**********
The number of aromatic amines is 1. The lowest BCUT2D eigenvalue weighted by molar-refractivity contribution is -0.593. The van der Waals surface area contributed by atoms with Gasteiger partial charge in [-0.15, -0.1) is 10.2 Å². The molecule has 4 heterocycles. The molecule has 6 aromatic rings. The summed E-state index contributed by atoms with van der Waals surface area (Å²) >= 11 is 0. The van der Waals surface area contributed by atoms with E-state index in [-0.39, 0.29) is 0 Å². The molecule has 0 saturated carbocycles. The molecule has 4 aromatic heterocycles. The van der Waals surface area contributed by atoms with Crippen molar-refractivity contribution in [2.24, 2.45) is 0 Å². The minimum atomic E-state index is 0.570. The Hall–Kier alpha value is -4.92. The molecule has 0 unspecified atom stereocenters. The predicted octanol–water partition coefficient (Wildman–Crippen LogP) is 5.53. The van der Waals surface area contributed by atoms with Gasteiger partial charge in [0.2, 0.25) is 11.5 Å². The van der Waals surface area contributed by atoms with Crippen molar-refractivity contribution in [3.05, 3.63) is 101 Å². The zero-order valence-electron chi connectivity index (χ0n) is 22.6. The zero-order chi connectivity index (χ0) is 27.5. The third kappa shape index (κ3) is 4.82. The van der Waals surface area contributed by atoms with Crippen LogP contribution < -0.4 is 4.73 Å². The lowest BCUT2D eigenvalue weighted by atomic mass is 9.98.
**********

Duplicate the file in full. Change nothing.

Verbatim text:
The number of aromatic amines is 1. The lowest BCUT2D eigenvalue weighted by molar-refractivity contribution is -0.593. The van der Waals surface area contributed by atoms with Gasteiger partial charge in [-0.15, -0.1) is 10.2 Å². The molecule has 4 heterocycles. The molecule has 6 aromatic rings. The summed E-state index contributed by atoms with van der Waals surface area (Å²) >= 11 is 0. The van der Waals surface area contributed by atoms with E-state index in [-0.39, 0.29) is 0 Å². The molecule has 0 saturated carbocycles. The molecule has 4 aromatic heterocycles. The van der Waals surface area contributed by atoms with Crippen molar-refractivity contribution in [2.24, 2.45) is 0 Å². The minimum atomic E-state index is 0.570. The Hall–Kier alpha value is -4.92. The molecule has 0 unspecified atom stereocenters. The predicted octanol–water partition coefficient (Wildman–Crippen LogP) is 5.53. The van der Waals surface area contributed by atoms with Gasteiger partial charge in [0.2, 0.25) is 11.5 Å². The van der Waals surface area contributed by atoms with Crippen molar-refractivity contribution in [3.05, 3.63) is 101 Å². The zero-order valence-electron chi connectivity index (χ0n) is 22.6. The zero-order chi connectivity index (χ0) is 27.5. The third kappa shape index (κ3) is 4.82. The van der Waals surface area contributed by atoms with Crippen LogP contribution < -0.4 is 4.73 Å². The lowest BCUT2D eigenvalue weighted by atomic mass is 9.98.